Sci-fi action meets steamy paranormal romance in Gini Koch’s Alien novels, as Katherine “Kitty” Katt faces off against aliens, conspiracies. Alien Super-Being Exterminator Kitty Katt is expecting her first baby. But the alien attacks are getting more dangerous, and now Kitty and her Alpha Centaurion. Look at the lovely baby gifts bestowed on our newest arrival! Check out these reviews for Alien Proliferation! Publisher’s Weekly “Koch still pulls the neat trick of .

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Refresh and try again. Open Preview See a Problem? Thanks for telling us about the problem. Return to Book Page. Preview — Alien Proliferation by Gini Koch. But the alien attacks kocn getting more dangerous, and now Kitty and her Alpha Centaurion husband, Jeff, have to find out who’s behind the conspiracy to kill Kitty’s secret agent mom and what caused Kitty’s transformation into a superhuman-and they’ve got to do it all before the baby shower Paperbackpages.

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Alien Proliferation

Dec 19, Shannon Giraffe Days rated it liked it Shelves: This fourth instalment in the Kitty Katt series delivers just as much action as the previous books, proving that a newborn can’t slow Kitty down. Fighting another grand mastermind design full of red herrings and unknown enemies, Kitty and her alien husband Jeff Martini are on hand to save the day. To recap for those prolifertion aren’t familiar with the series, Kitty inadvertently discovered that there are aliens on Earth – very alidn, drop-dead gorgeous aliens who came here from their own planet in the Al This fourth instalment glni the Kitty Katt series delivers just as much action as the previous books, proving that a newborn can’t slow Kitty down.

To recap for those who aren’t familiar with the series, Proliferatlon inadvertently discovered that there are aliens on Earth – very sexy, drop-dead gorgeous aliens who came here from their own planet in the Alpha Centauri system to help protect us from “superbeings”, parasitic aliens that latch onto people in the height of anger, turning them into destructive monsters.

The sexy aliens – or “A-C”s as they’re called – have a few special gifts to help them: All sounds pretty grand, right? It is that, and I haven’t even mentioned their fancy alien technology!

Honestly, if I didn’t enjoy this series it’d be far too easy to take the piss out of it. And if I didn’t enjoy it so much, I’d probably be really annoyed that the aliens are predominantly white, all attractive and so, well, human!

Kitty became Commander of the Airborne unit, with mostly humans in her team, and married the Commander of Field operations, Jeff Martini – who also happened to be a descendent of the royal family back on the home world.

And then they got pregnant. That should bring you up to speed on the over-arching plot points without spoiling any of the actual plots of the previous books. Her longtime best friend and love interest rival, Charles “Chuckie” Reynolds, head of the CIA’s ET division, is with her for a very fishy meeting with some head honchos, but before they can spend much time thinking about it Kitty goes into labour.

Now, here’s where the series disappoints me. I’m not asking for a graphic, overly detailed description of childbirth, not at all. But Alien Proliferation has to contain the most unrealistic childbirth scene I’ve ever come across, aside from Rachel Green in Friends. Yes, I know, the comedy is more important than being accurate, but Kitty’s labour and childbirth weren’t comedic at all. In fact, I think it was meant to be quite heavy and serious.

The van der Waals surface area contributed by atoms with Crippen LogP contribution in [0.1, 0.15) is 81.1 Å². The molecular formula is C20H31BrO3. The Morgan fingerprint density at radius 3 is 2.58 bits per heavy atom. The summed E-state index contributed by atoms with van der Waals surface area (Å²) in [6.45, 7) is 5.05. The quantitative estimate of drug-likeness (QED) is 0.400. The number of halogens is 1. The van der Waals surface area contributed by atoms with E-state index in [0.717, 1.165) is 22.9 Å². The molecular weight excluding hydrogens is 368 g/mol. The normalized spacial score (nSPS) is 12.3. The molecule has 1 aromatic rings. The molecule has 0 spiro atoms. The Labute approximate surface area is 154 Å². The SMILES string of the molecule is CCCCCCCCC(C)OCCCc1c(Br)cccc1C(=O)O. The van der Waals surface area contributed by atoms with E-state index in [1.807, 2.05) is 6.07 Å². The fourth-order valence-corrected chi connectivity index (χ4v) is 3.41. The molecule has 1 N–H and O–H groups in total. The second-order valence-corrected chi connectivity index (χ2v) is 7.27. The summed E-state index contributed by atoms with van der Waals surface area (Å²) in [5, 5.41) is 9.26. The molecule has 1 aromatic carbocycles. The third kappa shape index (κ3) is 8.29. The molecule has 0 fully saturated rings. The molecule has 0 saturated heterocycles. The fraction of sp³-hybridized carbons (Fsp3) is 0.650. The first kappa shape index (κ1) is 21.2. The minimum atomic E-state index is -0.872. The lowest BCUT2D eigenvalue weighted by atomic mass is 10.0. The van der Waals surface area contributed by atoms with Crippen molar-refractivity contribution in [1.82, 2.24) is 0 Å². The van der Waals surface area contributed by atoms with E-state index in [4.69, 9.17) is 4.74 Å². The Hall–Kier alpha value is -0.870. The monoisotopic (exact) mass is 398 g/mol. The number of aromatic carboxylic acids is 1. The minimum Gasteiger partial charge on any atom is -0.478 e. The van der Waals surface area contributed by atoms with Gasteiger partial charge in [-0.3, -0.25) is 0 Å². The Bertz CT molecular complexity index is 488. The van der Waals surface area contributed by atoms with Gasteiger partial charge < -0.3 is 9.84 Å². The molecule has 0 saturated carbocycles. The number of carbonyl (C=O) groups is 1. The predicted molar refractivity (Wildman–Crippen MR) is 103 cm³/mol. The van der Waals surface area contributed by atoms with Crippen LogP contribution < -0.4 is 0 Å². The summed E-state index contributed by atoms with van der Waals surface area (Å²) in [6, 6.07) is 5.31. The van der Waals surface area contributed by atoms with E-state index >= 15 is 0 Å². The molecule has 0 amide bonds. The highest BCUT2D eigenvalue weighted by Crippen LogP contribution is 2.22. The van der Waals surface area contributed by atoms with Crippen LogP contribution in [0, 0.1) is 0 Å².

And I’m aware that no two women, or no two birthsare going to be the same. And sure, she’s having a half-alien baby that’s pretty much all alien in nature, but physiologically that doesn’t change anything.


To have this at the beginning of the book was like a big mountain of turd to tunnel through to get to the real story. Unfortunately, it was soon followed by what I can only call a surreal newborn experience for Kitty and Jeff.

I love that Kitty “kicks ass” I can’t say that without quotation marks, sorry, it’s just not an expression I ever use myselfshe’s resourceful and, as she puts it, can think like the megalomaniacs which is why she’s usually the one who figures the mastermind plans out.

She’s got a newborn and even if the baby, Jamie, is right out of Fantasy land, I still wanted to see Kitty stressed, exhausted, frazzled, hormonal especially considering the gazillion litres of breast milk she’s able to pump out, geez! Because here’s an experience I’ve had too. I’ve never killed a superbeing, I’ve never met an alien that I know of ;I’ve never flown a plane or killed someone or any of the other things Kitty’s done.

I’ve certainly never worked in marketing, either. But I have had a baby. And to see Kitty be able to breastfeed perfectly from the first, to be able to have intelligent conversations with important people, to hear her keep saying things like how easy having a baby is, and so on – it started to really piss me off.

Basically, it was just so entirely unrealistic that I found it hard to believe she’d even had a baby. Could not one thing have been difficult for her? If I hadn’t read that Koch herself has a daughter, I’d have a hard time believing the author knew anything about labour, childbirth and newborns.

I also got distracted by the issue of contraceptives. Namely, that Jeff and Kitty don’t use any. Kitty’s a woman with a strong libido, and you’re telling me she never stopped to worry about getting pregnant with “some alien guy” she was shagging going back to the first book.

And now they’ve had a baby, despite the hormones from breastfeeding that suppress your libido so that you focus on the baby and don’t have sex so you don’t get pregnant again – seriously, the human body is quite cleverthey’re back in the sack again without any contraceptives! If you’re thinking, well that’s not an important detail and I don’t really need to read about the characters stopping to put on a condom, that’s a fair point, but there doesn’t need to be a description of it, just a mention somewhere.